The United States Department of Agriculture's Animal and Plant Health Inspection Service (APHIS) has analyzed the potential environmental effects of establishing an integrated management strategy to control cogongrass in Alabama, Georgia, Mississippi, and South Carolina. The draft environmental assessment is now available for comment. Cogongrass is an invasive exotic grass found on public and private property, along roadways, in forests, and on farmland. This federally regulated noxious weed grows rapidly, reducing forest productivity, harming wildlife habitat and ecosystems, and encroaching on pastures and hayfields. Because of cogongrass' impact on agriculture and forest industries, Congress has given APHIS funding to partner with Alabama, Georgia, Mississippi, and South Carolina to control the spread of this weed. APHIS is proposing is an integrated management strategy that uses preventive, cultural, mechanical, biological, and chemical methods to control cogongrass in key areas of its distribution. APHIS invites the public to review and comment on this environmental assessment by April 1, 2020.
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USDA. Animal and Plant Health Inspection Service.
DOI. Fish and Wildlife Service.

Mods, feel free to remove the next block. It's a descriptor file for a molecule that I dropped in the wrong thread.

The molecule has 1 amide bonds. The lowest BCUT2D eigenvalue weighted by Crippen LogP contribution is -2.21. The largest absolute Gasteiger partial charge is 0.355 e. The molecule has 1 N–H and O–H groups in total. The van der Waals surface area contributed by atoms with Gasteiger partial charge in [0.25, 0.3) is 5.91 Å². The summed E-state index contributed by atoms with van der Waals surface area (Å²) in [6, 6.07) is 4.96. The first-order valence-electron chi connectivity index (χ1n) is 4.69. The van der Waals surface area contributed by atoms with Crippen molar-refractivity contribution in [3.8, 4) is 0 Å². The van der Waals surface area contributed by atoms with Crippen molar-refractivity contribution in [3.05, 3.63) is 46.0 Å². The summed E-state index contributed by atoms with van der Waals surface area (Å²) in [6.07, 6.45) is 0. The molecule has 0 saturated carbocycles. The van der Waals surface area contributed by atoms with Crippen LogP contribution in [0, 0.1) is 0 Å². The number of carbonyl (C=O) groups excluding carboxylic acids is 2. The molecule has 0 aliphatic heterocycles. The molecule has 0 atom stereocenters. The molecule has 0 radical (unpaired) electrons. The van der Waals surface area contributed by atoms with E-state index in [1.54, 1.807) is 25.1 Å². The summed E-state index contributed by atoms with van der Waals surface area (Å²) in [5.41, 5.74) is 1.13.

On September 12, USDA’s Animal and Plant Health Inspection Service (APHIS) and its partners declared Monroe Township in Clermont County, Ohio, free of Asian longhorned beetle (ALB). This news came just months after APHIS declared Stonelick Township free of the beetle in March. ALB was first discovered in Monroe Township in August 2011. We think people unknowingly moved the beetle in firewood from Tate Township before anyone knew about the infestation there. Before long, adult beetles emerged and started infesting trees in Monroe. To stop this pest in its tracks, APHIS and state officials had to remove 1,186 trees in Monroe. They protected 4,614 other trees by injecting a pesticide directly into the trunks. It took 7 years, but after inspecting over 177,000 trees, APHIS and its partners finally confirmed the beetle is no longer there.